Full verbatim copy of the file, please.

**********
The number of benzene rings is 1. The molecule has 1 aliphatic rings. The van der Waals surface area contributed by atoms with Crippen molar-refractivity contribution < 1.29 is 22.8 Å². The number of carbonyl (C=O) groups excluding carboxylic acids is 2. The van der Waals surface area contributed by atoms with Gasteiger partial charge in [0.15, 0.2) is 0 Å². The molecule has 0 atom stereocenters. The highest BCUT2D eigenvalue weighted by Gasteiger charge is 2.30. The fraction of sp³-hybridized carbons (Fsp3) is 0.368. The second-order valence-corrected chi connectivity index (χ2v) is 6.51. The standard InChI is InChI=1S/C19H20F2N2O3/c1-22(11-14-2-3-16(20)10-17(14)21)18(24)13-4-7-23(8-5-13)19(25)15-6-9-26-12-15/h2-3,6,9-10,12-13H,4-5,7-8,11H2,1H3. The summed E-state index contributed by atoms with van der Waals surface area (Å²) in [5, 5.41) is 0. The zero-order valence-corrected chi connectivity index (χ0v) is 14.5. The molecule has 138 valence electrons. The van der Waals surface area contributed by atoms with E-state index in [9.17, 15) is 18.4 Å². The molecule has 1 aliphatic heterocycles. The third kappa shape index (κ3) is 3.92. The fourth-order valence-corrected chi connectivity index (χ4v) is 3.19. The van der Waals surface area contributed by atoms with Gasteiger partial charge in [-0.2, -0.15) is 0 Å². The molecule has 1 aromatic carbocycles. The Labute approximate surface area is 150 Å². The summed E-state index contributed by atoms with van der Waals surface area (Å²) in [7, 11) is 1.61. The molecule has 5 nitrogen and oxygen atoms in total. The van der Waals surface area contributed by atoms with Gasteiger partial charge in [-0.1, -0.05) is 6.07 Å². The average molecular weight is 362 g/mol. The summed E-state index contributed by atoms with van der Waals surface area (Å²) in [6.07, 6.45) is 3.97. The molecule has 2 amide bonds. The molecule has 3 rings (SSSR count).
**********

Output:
The number of benzene rings is 1. The molecule has 1 aliphatic rings. The van der Waals surface area contributed by atoms with Crippen molar-refractivity contribution < 1.29 is 22.8 Å². The number of carbonyl (C=O) groups excluding carboxylic acids is 2. The van der Waals surface area contributed by atoms with Gasteiger partial charge in [0.15, 0.2) is 0 Å². The molecule has 0 atom stereocenters. The highest BCUT2D eigenvalue weighted by Gasteiger charge is 2.30. The fraction of sp³-hybridized carbons (Fsp3) is 0.368. The second-order valence-corrected chi connectivity index (χ2v) is 6.51. The standard InChI is InChI=1S/C19H20F2N2O3/c1-22(11-14-2-3-16(20)10-17(14)21)18(24)13-4-7-23(8-5-13)19(25)15-6-9-26-12-15/h2-3,6,9-10,12-13H,4-5,7-8,11H2,1H3. The summed E-state index contributed by atoms with van der Waals surface area (Å²) in [5, 5.41) is 0. The zero-order valence-corrected chi connectivity index (χ0v) is 14.5. The molecule has 138 valence electrons. The van der Waals surface area contributed by atoms with E-state index in [9.17, 15) is 18.4 Å². The molecule has 1 aliphatic heterocycles. The third kappa shape index (κ3) is 3.92. The fourth-order valence-corrected chi connectivity index (χ4v) is 3.19. The van der Waals surface area contributed by atoms with Gasteiger partial charge in [-0.2, -0.15) is 0 Å². The molecule has 1 aromatic carbocycles. The Labute approximate surface area is 150 Å². The summed E-state index contributed by atoms with van der Waals surface area (Å²) in [7, 11) is 1.61. The molecule has 5 nitrogen and oxygen atoms in total. The van der Waals surface area contributed by atoms with Gasteiger partial charge in [-0.1, -0.05) is 6.07 Å². The average molecular weight is 362 g/mol. The summed E-state index contributed by atoms with van der Waals surface area (Å²) in [6.07, 6.45) is 3.97. The molecule has 2 amide bonds. The molecule has 3 rings (SSSR count).